July 27, 2022 - 6:28 pm
Updated July 28, 2022 - 11:57 am
COVID-19 hospitalizations and cases continue to decline in Clark County and Nevada, according to state data released Wednesday, bucking the upward trend in the U.S. as a whole.
Hospitalizations declined for the third straight week, falling in the county to 349 from last week’s 365. That caps a 19 percent drop over three weeks. Statewide, hospitalizations also continued to dip, to 447 from the previous week’s 452, according to data from the Nevada Department of Health and Human Services.
Christopher Lake with the Nevada Hospital Association described the sustained decline as “great news.”
“We hope this trend continues into the fall,” Lake, the association’s executive director for community resilience, said in a statement to the Las Vegas Review-Journal.
“However, we have all experienced the unpredictability of this virus and the advent of new variants.”
In Clark County, the two-week daily average for new cases dropped over the past week to 538 from 626, according to state data, marking a 24 percent decline in three weeks. Statewide, the daily average also dropped for the third week, to 703 from 835.
“Instead of a sharp decline, we’ll see a diminished decline in cases and hospitalization over time, is what we expect,” Cassius Lockett, director of disease surveillance and prevention for the Southern Nevada Health District, said in an interview.
“But we don’t have a crystal ball,” he hastened to add.
Despite the declines, levels of the virus remain high in the county based on the numbers of cases and hospitalizations, according to the Centers for Disease Control and Prevention.
Actual case numbers are thought to be at least several times higher than confirmed cases because in part of the reliance on at-home rapid tests, whose positive results go unreported. But authorities say that numbers of confirmed cases are useful for tracking trends.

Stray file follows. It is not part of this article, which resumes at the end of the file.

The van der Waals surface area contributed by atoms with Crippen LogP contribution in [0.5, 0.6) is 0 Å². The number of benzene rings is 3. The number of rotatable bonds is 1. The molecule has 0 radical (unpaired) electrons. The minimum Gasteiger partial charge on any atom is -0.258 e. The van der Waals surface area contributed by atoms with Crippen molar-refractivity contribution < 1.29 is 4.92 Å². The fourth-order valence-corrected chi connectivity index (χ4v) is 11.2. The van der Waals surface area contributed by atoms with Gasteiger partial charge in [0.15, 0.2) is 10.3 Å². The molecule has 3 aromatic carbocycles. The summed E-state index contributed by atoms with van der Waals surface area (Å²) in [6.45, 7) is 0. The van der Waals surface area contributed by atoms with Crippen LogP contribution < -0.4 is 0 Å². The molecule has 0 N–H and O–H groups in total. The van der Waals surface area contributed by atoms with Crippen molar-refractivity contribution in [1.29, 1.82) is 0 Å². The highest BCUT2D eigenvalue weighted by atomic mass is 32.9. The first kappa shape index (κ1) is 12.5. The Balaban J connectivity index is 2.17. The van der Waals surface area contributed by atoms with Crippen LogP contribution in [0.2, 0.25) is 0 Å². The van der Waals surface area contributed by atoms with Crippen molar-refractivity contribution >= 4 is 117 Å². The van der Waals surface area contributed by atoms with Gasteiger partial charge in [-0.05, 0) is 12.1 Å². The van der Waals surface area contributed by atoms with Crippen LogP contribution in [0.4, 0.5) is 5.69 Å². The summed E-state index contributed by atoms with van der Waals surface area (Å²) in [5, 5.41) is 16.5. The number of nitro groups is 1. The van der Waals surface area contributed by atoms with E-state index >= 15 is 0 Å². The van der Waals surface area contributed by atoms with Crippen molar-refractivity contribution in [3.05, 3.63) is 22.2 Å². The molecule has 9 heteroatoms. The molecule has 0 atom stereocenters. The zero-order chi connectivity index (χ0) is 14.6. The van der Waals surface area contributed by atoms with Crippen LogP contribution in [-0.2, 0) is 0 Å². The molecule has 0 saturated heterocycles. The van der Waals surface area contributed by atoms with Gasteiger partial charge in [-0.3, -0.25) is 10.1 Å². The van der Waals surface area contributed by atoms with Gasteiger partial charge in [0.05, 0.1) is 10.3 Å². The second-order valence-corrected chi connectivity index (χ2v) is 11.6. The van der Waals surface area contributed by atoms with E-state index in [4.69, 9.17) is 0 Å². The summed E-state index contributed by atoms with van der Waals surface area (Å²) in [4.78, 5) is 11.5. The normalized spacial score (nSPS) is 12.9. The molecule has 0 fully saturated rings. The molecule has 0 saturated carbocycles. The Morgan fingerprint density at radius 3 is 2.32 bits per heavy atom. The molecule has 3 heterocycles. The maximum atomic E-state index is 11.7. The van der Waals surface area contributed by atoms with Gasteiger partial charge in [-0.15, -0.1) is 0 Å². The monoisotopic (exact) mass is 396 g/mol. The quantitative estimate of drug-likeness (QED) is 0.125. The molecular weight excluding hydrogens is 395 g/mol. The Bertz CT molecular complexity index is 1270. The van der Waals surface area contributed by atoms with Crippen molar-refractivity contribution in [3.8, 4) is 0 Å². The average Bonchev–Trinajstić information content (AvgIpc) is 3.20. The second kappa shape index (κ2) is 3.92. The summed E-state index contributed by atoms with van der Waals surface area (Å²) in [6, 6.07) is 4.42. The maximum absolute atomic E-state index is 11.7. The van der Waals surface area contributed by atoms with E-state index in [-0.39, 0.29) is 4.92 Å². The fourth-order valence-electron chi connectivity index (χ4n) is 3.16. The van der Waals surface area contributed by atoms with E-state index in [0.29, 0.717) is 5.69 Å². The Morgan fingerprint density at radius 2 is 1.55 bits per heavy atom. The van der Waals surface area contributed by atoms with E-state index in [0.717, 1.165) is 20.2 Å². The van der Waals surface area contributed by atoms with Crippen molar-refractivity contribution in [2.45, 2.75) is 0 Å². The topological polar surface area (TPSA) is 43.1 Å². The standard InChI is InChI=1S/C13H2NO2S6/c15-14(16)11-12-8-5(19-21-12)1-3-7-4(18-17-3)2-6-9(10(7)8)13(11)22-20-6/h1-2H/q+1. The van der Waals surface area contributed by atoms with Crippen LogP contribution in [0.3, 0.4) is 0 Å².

The two-week daily average of COVID-19 deaths remained at two in the county. Statewide, it decreased to two from three.
Across the nation, the seven-day average for COVID-19 hospital admissions increased by 4.7 percent, to 6,180, according to the most recent data from the CDC. The seven-day average of daily new cases in the U.S. increased by 0.5 percent, to 125,827.
The second omicron wave, caused by subvariants of the original omicron strain such as BA.5, struck Nevada earlier than much of the country.
In turn, the wave in the state is expected to recede sooner, said Brian Labus, an assistant professor of epidemiology and biostatistics at UNLV’s School of Public Health.
Over the course of the pandemic, once enough people locally had been infected with a particular variant, cases plateaued and then declined, Labus said last week.
As of Wednesday, the Nevada reported 581,693 cumulative confirmed cases in Clark County and 762,932 statewide. It reported 8,761 total deaths in the county and 11,221 in the state.
For months, there have been discrepancies between COVID-19 metrics reported by the state and those reported by the Southern Nevada Health District.
On Wednesday, state health department representative Shannon Litz said that a review has found that between November and June, thousands of cases were reported by laboratories only to the county health district and not to the state health department. The state has added these to its tally of cumulative cases.
“This historical lab data has increased the cumulative cases, but will not affect recent metrics related to trends,” Litz said in an email.